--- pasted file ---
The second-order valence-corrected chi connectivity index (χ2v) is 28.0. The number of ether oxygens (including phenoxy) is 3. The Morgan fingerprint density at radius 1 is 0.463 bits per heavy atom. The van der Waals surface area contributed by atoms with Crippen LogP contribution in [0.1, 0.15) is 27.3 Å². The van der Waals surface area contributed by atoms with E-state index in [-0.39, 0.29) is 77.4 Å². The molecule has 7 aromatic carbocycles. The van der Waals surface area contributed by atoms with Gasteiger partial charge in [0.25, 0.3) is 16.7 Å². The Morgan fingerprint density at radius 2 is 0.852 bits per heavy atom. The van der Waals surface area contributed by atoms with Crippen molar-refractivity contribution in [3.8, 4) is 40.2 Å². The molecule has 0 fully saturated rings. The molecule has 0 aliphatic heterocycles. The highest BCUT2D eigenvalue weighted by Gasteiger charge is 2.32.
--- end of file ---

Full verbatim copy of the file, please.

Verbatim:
The second-order valence-corrected chi connectivity index (χ2v) is 28.0. The number of ether oxygens (including phenoxy) is 3. The Morgan fingerprint density at radius 1 is 0.463 bits per heavy atom. The van der Waals surface area contributed by atoms with Crippen LogP contribution in [0.1, 0.15) is 27.3 Å². The van der Waals surface area contributed by atoms with E-state index in [-0.39, 0.29) is 77.4 Å². The molecule has 7 aromatic carbocycles. The van der Waals surface area contributed by atoms with Gasteiger partial charge in [0.25, 0.3) is 16.7 Å². The Morgan fingerprint density at radius 2 is 0.852 bits per heavy atom. The van der Waals surface area contributed by atoms with Crippen molar-refractivity contribution in [3.8, 4) is 40.2 Å². The molecule has 0 fully saturated rings. The molecule has 0 aliphatic heterocycles. The highest BCUT2D eigenvalue weighted by Gasteiger charge is 2.32.